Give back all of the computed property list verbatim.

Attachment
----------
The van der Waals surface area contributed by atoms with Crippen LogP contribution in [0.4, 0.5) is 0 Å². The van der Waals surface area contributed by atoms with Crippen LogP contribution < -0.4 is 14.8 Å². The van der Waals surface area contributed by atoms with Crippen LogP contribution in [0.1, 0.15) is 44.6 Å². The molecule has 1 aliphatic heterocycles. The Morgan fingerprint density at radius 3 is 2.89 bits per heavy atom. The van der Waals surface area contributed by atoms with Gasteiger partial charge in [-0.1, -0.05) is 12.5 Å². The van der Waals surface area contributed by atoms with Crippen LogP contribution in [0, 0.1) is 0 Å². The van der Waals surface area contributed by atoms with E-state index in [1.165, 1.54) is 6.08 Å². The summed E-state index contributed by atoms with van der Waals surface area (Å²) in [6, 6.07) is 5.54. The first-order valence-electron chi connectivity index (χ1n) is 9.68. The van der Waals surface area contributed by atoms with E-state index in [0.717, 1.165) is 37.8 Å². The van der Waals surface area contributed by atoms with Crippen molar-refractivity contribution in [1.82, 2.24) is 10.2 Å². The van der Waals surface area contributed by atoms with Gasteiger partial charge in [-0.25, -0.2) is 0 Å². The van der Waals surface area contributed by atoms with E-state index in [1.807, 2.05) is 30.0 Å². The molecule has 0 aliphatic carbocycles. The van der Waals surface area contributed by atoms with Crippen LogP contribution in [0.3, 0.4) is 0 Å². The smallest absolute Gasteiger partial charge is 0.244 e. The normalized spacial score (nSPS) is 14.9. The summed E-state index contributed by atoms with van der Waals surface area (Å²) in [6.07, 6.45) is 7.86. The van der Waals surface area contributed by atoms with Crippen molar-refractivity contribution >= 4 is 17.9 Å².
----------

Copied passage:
The van der Waals surface area contributed by atoms with Crippen LogP contribution in [0.4, 0.5) is 0 Å². The van der Waals surface area contributed by atoms with Crippen LogP contribution < -0.4 is 14.8 Å². The van der Waals surface area contributed by atoms with Crippen LogP contribution in [0.1, 0.15) is 44.6 Å². The molecule has 1 aliphatic heterocycles. The Morgan fingerprint density at radius 3 is 2.89 bits per heavy atom. The van der Waals surface area contributed by atoms with Gasteiger partial charge in [-0.1, -0.05) is 12.5 Å². The van der Waals surface area contributed by atoms with Crippen LogP contribution in [0, 0.1) is 0 Å². The van der Waals surface area contributed by atoms with E-state index in [1.165, 1.54) is 6.08 Å². The summed E-state index contributed by atoms with van der Waals surface area (Å²) in [6, 6.07) is 5.54. The first-order valence-electron chi connectivity index (χ1n) is 9.68. The van der Waals surface area contributed by atoms with E-state index in [0.717, 1.165) is 37.8 Å². The van der Waals surface area contributed by atoms with Crippen molar-refractivity contribution in [1.82, 2.24) is 10.2 Å². The van der Waals surface area contributed by atoms with Gasteiger partial charge in [-0.25, -0.2) is 0 Å². The van der Waals surface area contributed by atoms with E-state index in [1.807, 2.05) is 30.0 Å². The molecule has 0 aliphatic carbocycles. The van der Waals surface area contributed by atoms with Crippen LogP contribution in [0.3, 0.4) is 0 Å². The smallest absolute Gasteiger partial charge is 0.244 e. The normalized spacial score (nSPS) is 14.9. The summed E-state index contributed by atoms with van der Waals surface area (Å²) in [6.07, 6.45) is 7.86. The van der Waals surface area contributed by atoms with Crippen molar-refractivity contribution >= 4 is 17.9 Å².